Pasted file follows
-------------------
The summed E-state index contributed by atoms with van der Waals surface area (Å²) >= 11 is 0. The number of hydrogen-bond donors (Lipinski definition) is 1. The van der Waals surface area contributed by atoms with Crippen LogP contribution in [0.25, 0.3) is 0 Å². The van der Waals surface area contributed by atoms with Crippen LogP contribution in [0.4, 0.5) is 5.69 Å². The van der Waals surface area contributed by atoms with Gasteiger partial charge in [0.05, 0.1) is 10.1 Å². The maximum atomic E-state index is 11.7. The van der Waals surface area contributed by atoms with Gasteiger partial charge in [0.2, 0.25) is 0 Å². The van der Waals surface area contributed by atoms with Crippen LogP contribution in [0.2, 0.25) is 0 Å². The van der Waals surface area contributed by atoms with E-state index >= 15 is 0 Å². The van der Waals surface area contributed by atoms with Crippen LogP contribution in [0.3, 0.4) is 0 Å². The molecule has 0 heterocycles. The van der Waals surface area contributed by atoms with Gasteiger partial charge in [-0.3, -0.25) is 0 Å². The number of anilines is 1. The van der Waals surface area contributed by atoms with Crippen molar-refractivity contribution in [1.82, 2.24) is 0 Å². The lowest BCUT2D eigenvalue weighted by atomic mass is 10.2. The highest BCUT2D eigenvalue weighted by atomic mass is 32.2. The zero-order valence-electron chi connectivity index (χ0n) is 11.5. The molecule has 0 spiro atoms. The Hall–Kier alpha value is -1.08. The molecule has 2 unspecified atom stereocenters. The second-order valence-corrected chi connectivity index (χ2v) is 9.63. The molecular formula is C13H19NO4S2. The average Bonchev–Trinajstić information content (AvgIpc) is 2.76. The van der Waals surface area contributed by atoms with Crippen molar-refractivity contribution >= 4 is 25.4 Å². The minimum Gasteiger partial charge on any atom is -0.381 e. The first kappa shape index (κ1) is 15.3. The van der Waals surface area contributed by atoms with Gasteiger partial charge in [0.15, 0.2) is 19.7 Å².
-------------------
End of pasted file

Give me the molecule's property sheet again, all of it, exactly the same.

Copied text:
The summed E-state index contributed by atoms with van der Waals surface area (Å²) >= 11 is 0. The number of hydrogen-bond donors (Lipinski definition) is 1. The van der Waals surface area contributed by atoms with Crippen LogP contribution in [0.25, 0.3) is 0 Å². The van der Waals surface area contributed by atoms with Crippen LogP contribution in [0.4, 0.5) is 5.69 Å². The van der Waals surface area contributed by atoms with Gasteiger partial charge in [0.05, 0.1) is 10.1 Å². The maximum atomic E-state index is 11.7. The van der Waals surface area contributed by atoms with Gasteiger partial charge in [0.2, 0.25) is 0 Å². The van der Waals surface area contributed by atoms with Crippen LogP contribution in [0.2, 0.25) is 0 Å². The van der Waals surface area contributed by atoms with E-state index >= 15 is 0 Å². The van der Waals surface area contributed by atoms with Crippen LogP contribution in [0.3, 0.4) is 0 Å². The molecule has 0 heterocycles. The van der Waals surface area contributed by atoms with Gasteiger partial charge in [-0.3, -0.25) is 0 Å². The number of anilines is 1. The van der Waals surface area contributed by atoms with Crippen molar-refractivity contribution in [1.82, 2.24) is 0 Å². The lowest BCUT2D eigenvalue weighted by atomic mass is 10.2. The highest BCUT2D eigenvalue weighted by atomic mass is 32.2. The zero-order valence-electron chi connectivity index (χ0n) is 11.5. The molecule has 0 spiro atoms. The Hall–Kier alpha value is -1.08. The molecule has 2 unspecified atom stereocenters. The second-order valence-corrected chi connectivity index (χ2v) is 9.63. The molecular formula is C13H19NO4S2. The average Bonchev–Trinajstić information content (AvgIpc) is 2.76. The van der Waals surface area contributed by atoms with Crippen molar-refractivity contribution >= 4 is 25.4 Å². The minimum Gasteiger partial charge on any atom is -0.381 e. The first kappa shape index (κ1) is 15.3. The van der Waals surface area contributed by atoms with Gasteiger partial charge in [0.15, 0.2) is 19.7 Å².